• Afar and northern Somali Region: After the Karma/Karan rains started in July, livestock that had been migrated to distant places are being returned to areas closer to homesteads, leading to a slightly increase in milk access. However, milk availability and livestock body conditions are unlikely to return to normal during the likely below average July to September rains. Low livestock to cereal terms of trade are likely to continue, reducing households’ purchasing power. Poor and very poor households in western and southern parts of Afar Region and Fafan (formerly Jijiga) and Sitti (formerly Shinile) Zones of the Somali Region will remain Stressed (IPC Phase 2!) only with the continued presence of humanitarian assistance.
    • Northeastern Afar: Livestock births during the July to September rainy season are expected to be below normal as conceptions were lower than normal in previous seasons. Income from labor, especially from salt mining, is expected to decline following its seasonal pattern of not being a major source of income during the rainy seasons. The prevailing low livestock to cereal term of trade and low livestock holdings mean households are unable to purchase adequate quantities of food. Therefore, poor households in parts of Awsi (formerly Zone 1) and Kilbati (formerly Zone 2) Zones of Afar will remain in Crisis (IPC Phase 3).
    • In the Meher-dominant, eastern, marginal areas in eastern Oromia, Tigray, and Amhara Regions: While the Meher harvest is likely to be below average, households will still have more income and food after the harvest starts in October/November. Poor households around the Tekeze River catchment in Eastern Amhara and Tigray Regions and Arsi Zone in Oromia Region will improve from Crisis (IPC Phase 3) during to Stressed (IPC Phase 2) in October. Similarly, poor households in most parts of central and southern Tigray and East and West Hararghe Zones in Oromia Regions who were using humanitarian assistance for food and were Stressed (IPC Phase 2!) but only with the presence of humanitarian assistance during August and September will move to Stressed (IPC Phase 2) even without assistance in October. On the other hand, poor households displaced due to conflicts in the lowlands of East Haraghe Zone in Oromia Region will likely remain in Crisis (IPC Phase 3).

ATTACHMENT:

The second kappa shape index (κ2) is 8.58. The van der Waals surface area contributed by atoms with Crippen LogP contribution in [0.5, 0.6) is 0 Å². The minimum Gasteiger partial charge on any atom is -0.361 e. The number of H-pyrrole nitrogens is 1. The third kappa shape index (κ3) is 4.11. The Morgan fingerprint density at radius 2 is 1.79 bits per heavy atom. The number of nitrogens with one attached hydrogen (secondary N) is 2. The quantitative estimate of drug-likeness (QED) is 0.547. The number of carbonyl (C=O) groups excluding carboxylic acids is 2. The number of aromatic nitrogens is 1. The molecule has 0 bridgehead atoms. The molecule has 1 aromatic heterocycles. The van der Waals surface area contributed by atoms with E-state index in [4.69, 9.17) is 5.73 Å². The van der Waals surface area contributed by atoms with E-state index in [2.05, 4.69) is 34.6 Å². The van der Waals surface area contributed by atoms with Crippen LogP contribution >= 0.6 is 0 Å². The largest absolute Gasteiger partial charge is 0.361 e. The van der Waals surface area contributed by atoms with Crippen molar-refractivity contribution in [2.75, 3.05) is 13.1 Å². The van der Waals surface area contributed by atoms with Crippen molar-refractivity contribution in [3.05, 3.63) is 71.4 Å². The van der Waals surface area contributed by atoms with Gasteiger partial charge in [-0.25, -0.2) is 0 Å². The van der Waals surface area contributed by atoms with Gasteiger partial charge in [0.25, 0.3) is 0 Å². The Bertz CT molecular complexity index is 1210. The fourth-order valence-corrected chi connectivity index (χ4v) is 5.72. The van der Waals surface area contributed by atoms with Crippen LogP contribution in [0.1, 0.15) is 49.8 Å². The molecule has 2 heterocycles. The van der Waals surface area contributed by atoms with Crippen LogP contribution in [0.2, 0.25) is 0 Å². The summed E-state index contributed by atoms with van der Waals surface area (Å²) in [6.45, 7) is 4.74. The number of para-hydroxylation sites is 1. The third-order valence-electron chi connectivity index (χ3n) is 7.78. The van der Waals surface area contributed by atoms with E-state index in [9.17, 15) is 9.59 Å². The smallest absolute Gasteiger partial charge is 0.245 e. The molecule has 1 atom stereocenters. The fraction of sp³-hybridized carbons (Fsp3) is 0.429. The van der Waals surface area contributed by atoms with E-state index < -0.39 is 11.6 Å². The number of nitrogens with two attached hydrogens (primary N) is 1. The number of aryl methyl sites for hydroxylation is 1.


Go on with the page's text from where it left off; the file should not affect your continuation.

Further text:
• Belg-producing areas in eastern Tigray, Amhara, and Oromia: The average Belg harvest in June/July allows poor households to meet their minimal food needs and continue to be Stressed (IPC Phase 2).
    • SNNPR: Despite the below-average production in lowland areas, overall average Belg production in July improved food availability at for many households level and helped to continue stabilizing food prices, which are likely to remain stable through September in most midland and highland areas. Income from labor is likely to increase following an increase in labor demand related to Meher cropping. These areas are likely to receive continued normal amounts of rains and have a near average harvest in October/November. These areas will likely remain at Minimal (IPC Phase 1). Lowland areas are likely to continue to receive below-average Kiremt rains, so livestock production and productivity will likely remain poor. However, due to the below-average Belg production in June/July, and the anticipated below-average Meher harvest starting in October, poor and very poor households in the lowland areas including parts of Gurage, Silte, Wolayita, Gamo Gofa, Segen, and Halaba Special Woreda will be at Minimal (IPC Phase1!) but only with continued presence of humanitarian assistance in August and September. However, some areas will move into Stressed (IPC Phase 2) between October and December as stocks from the below-average Belg and Meher harvests are exhausted.
    Figures Seasonal calendar in a typical year

    Figure 1

    Seasonal calendar in a typical year

    Source: FEWS NET

    Figure 2


    This Food Security Outlook Update provides an analysis of current acute food insecurity conditions and any changes to FEWS NET's latest projection of acute food insecurity outcomes in the specified geography over the next six months. Learn more here.

    Get the latest food security updates in your inbox Sign up for emails

    The information provided on this Website is not official U.S. Government information and does not represent the views or positions of the U.S. Agency for International Development or the U.S. Government.

    Jump back to top